Thoughts on Twitter and Future Social Media
A reflection on too many years on Twitter.
I honestly don’t even remember when I signed up for Twitter. At some point in my high school years I created an account, didn’t understand the point, and simply forgot about it. Back then I was far more concerned about keeping my blog, this website, up to date with random musings and incoherent brain dumps.
Blogging was my way of reaching out to the world, and reading other people’s blogs made me feel that there was a whole community of real people on the internet, even if I never reached out directly to them. The blogosphere, so to speak, was filled with creative people sharing ideas. I spent hours configuring Wordpress themes, plugins for my website, often breaking things beyond repair. Every so often I’d receive an earnest email from someone I’d never met thanking me for something I’d written in my inbox, and I would respond to every single one of those emails.
Blogging was time consuming, but it was extremely rewarding and honestly a lot of fun. But as I started focusing on my career and getting busier with day to day errands, Twitter replaced my blogging habits. Twitter was just easier, faster, and facilitated connections seamlessly. Twitter is how I got involved with Student Voice, how I got my internship at the Department of Education, how I met many of my closest friends, and how I made the decision to move to Taiwan.
In the early 2010s, social media was fun and exciting. People made accounts often without any preconceptions of what the norms were or who was looking, allowing them to be creative and genuine with what they shared. Being free of advertisements also made social media feel more like having a conversation with a close-knit group of friends in my living room rather than trying to dodge all of the overwhelming capitalist consumerism at the mall.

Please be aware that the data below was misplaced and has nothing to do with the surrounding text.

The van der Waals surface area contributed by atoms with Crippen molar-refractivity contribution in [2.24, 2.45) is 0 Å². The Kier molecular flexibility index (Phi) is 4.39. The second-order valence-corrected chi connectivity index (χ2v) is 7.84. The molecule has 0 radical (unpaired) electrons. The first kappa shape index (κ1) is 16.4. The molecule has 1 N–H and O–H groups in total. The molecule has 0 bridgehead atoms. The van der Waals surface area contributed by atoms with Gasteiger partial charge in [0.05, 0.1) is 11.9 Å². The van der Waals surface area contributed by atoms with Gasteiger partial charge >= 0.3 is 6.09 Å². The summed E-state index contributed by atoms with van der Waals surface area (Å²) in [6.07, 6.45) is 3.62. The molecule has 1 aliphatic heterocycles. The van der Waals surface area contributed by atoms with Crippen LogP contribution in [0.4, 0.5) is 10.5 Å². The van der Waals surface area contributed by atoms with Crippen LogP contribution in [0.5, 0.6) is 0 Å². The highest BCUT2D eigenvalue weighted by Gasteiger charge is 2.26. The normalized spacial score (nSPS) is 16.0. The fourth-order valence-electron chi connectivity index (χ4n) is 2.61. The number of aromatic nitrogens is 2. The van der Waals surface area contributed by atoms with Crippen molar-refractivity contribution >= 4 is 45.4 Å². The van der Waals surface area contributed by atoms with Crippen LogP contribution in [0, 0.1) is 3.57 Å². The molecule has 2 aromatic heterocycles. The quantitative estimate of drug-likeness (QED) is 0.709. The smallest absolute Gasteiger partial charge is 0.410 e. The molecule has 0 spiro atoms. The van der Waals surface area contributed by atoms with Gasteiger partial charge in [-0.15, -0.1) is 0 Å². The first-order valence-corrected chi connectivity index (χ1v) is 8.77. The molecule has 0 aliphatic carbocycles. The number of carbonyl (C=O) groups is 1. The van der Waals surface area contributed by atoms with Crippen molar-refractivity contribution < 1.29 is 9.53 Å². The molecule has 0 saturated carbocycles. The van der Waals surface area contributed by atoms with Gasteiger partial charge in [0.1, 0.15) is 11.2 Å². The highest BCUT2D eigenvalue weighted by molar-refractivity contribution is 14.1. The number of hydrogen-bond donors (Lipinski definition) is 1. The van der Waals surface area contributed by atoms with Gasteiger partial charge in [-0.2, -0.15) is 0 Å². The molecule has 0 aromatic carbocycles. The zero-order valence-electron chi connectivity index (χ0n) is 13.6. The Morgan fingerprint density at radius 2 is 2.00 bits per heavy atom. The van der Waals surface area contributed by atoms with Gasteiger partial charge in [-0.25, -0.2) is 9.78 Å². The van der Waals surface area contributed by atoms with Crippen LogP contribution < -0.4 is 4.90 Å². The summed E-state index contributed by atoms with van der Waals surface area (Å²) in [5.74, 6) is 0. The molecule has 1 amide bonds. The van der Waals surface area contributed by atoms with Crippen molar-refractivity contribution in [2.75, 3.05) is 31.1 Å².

Instagram is no longer where I’ll post a photo of the In-n-out burger I had for lunch, knowing that an algorithm designed to maximize commercialization and controversy means that no one will ever see the post and no one will care. Facebook has gone through so many feature changes and redesigns that I don’t even know what the point is anymore.
For a while, Twitter was the only social media I used regularly that maintained support for the organic communities that made it popular in the first place: the ability to share quick ideas and meet interesting people online. But even before the recent hostile takeover in leadership, my experience on the platform changed for the worse. Senseless arguments over political issues, people and bots shilling for crypto and NFTs, and big name personalities bullying and harassing individuals started taking up more of my feed, eroding the very reason I valued Twitter in the first place.
Is social media a reflection of what everyday people around the world are experiencing? Or are the extremes on social media perpetuating a feedback loop of driving the kind genuine people off their platforms, causing the platform to become far more extreme than the world around it? What have we learned about social media from the boom and bust of the past couple decades?
So then what is the future of social media? If becoming more connected is not more better, how can we create and sustain a social media that is minimalist and effective enough to provide the amount of local and global connection that is most effective? Thinking back to blogging, the blogosphere got a lot of these elements right: things people share should require some level of effort and accountability, and as a supplement to relationships and communities that exist apart from a digital space.
But what does this mean tangibly for my personal approach to social media? For me, I want to challenge myself to use social media more intentionally rather than aimlessly. There are certain communities on specific platforms that are worth my time, and I want to continue to be a part of those. I want to seek out individuals that are offering original content and valuable ideas. For instance, I’ve found YouTube to have a wealth of solid content creators sharing very unique, original ideas.
And while I don’t expect blogging to ever return to the level of the late 2000s, I hope to write more about random ideas and things I’m learning about, even if nobody reads it.